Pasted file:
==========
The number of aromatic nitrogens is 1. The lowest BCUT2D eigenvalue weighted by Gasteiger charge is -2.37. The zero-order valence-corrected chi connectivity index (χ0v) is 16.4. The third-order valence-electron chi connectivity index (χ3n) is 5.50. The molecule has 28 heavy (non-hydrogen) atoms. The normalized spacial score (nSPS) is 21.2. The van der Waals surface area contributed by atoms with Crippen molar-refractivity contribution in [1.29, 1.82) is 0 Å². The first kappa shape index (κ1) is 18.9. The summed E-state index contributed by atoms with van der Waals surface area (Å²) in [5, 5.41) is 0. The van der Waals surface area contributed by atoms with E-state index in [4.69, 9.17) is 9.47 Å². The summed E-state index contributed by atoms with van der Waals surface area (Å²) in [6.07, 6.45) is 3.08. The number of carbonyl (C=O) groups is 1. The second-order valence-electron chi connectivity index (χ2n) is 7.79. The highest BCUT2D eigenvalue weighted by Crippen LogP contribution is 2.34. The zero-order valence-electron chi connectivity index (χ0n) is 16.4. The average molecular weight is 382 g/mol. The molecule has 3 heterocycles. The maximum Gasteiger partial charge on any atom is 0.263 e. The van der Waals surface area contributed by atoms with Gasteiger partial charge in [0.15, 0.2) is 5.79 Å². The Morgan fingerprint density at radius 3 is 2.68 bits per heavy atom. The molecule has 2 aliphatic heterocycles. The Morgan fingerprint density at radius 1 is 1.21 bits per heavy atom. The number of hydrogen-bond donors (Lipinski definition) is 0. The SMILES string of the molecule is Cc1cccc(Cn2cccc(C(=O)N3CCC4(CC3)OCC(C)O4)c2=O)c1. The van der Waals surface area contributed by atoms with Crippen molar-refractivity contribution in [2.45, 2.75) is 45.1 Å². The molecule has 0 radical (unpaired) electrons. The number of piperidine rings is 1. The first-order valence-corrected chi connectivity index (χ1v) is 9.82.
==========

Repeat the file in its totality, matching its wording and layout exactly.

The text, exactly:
The number of aromatic nitrogens is 1. The lowest BCUT2D eigenvalue weighted by Gasteiger charge is -2.37. The zero-order valence-corrected chi connectivity index (χ0v) is 16.4. The third-order valence-electron chi connectivity index (χ3n) is 5.50. The molecule has 28 heavy (non-hydrogen) atoms. The normalized spacial score (nSPS) is 21.2. The van der Waals surface area contributed by atoms with Crippen molar-refractivity contribution in [1.29, 1.82) is 0 Å². The first kappa shape index (κ1) is 18.9. The summed E-state index contributed by atoms with van der Waals surface area (Å²) in [5, 5.41) is 0. The van der Waals surface area contributed by atoms with E-state index in [4.69, 9.17) is 9.47 Å². The summed E-state index contributed by atoms with van der Waals surface area (Å²) in [6.07, 6.45) is 3.08. The number of carbonyl (C=O) groups is 1. The second-order valence-electron chi connectivity index (χ2n) is 7.79. The highest BCUT2D eigenvalue weighted by Crippen LogP contribution is 2.34. The zero-order valence-electron chi connectivity index (χ0n) is 16.4. The average molecular weight is 382 g/mol. The molecule has 3 heterocycles. The maximum Gasteiger partial charge on any atom is 0.263 e. The van der Waals surface area contributed by atoms with Gasteiger partial charge in [0.15, 0.2) is 5.79 Å². The Morgan fingerprint density at radius 3 is 2.68 bits per heavy atom. The molecule has 2 aliphatic heterocycles. The Morgan fingerprint density at radius 1 is 1.21 bits per heavy atom. The number of hydrogen-bond donors (Lipinski definition) is 0. The SMILES string of the molecule is Cc1cccc(Cn2cccc(C(=O)N3CCC4(CC3)OCC(C)O4)c2=O)c1. The van der Waals surface area contributed by atoms with Crippen molar-refractivity contribution in [2.45, 2.75) is 45.1 Å². The molecule has 0 radical (unpaired) electrons. The number of piperidine rings is 1. The first-order valence-corrected chi connectivity index (χ1v) is 9.82.